Tucson Fire Department Station 6 houses MMRS. From department website.
Mark Ekstrum, a 28-year veteran of the Tucson Fire Department, retired two days after refusing to respond to the shooting scene where U.S. Rep. Garbrielle Giffords and 12 others were wounded and six people were killed. The retirement came as disciplinary procedures had been started, according to the Arizona Daily Star. The paper has city memos it received in a public-records request.
The paper reports that Ekstrum was part of a specially trained team that handles mass casualty incidents and was dispatched to the shopping center about 90-minutes after the January 8 shootings. The memos indicate the refusal caused “confusion and delay” as another firefighter had to be picked up from a different station to respond to the call. In statements to the Daily Star the department downplayed the delay issue. The Metropolitan Medical Response System (MMRS) from Station 6 responded non-emergency to the scene after the last patient was already delivered to the hospital.
In a Jan. 9 report on Ekstrum’s actions, fire Capt. Ben Williams wrote that when Ekstrum first told him he would not go out on the call, “he mentioned something about ‘political bantering’ and he did not want to be part of it.” He said he was acting “for the good of the crew.”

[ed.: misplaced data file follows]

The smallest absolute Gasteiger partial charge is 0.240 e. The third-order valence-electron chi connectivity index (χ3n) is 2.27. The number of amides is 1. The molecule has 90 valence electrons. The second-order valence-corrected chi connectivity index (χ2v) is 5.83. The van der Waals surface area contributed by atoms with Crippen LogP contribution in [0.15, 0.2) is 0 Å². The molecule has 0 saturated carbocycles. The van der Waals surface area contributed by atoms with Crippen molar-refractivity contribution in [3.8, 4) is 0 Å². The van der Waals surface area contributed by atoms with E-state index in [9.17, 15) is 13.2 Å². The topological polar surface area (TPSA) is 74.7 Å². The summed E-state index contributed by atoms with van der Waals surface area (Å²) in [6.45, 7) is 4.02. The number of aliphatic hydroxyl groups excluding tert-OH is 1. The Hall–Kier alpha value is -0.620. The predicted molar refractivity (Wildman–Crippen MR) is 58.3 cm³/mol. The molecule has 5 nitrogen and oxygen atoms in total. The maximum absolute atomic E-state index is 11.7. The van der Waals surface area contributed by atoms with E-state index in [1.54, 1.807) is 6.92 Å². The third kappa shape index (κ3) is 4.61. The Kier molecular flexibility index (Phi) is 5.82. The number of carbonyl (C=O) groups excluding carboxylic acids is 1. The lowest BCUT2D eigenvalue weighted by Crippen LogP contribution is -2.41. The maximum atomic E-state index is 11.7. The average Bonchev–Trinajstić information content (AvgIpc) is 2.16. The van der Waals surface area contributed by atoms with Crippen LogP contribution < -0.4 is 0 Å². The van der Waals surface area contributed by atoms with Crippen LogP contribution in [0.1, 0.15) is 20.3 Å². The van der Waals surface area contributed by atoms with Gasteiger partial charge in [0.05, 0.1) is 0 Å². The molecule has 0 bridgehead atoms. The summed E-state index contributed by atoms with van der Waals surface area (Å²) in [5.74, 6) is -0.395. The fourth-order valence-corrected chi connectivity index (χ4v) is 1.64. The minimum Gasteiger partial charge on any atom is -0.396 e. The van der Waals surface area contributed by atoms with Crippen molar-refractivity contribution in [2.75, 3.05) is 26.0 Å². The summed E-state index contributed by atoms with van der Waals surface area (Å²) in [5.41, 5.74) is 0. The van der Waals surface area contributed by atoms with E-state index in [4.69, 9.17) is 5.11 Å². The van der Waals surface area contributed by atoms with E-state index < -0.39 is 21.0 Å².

Williams said he told Ekstrum he could not refuse a call for that reason, and then talked to the firefighter privately in his office. He said Ekstrum “started to say something about how he had a much different political viewpoint than the rest of the crew and he was concerned.” Despite being told that was not acceptable, Williams said Ekstrum informed him he was going home “sick,” so they answered the call without him.
In a statement provided to the Fire Department late Wednesday, after he was contacted by the Star about the incident, Ekstrum said he was distraught over the shootings and had no problem with U.S. Rep. Gabrielle Giffords, who is recovering from a bullet wound to the brain, and even voted for her in the last election.
After the crew returned from the call, Ekstrum was waiting at the station with his wife and asked if he could come in to apologize to the crew, the memo said. The crew accepted his apology, and then Williams talked in his office with Ekstrum and his wife.
“He stated that there were underlying issues regarding the call that brought up a lot of anger and made him ineffective as a firefighter,” the memo said. “I told him that as his captain I had lost confidence in his future ability to perform his duties. He stated that he felt this call was unique and did not think this would happen again.”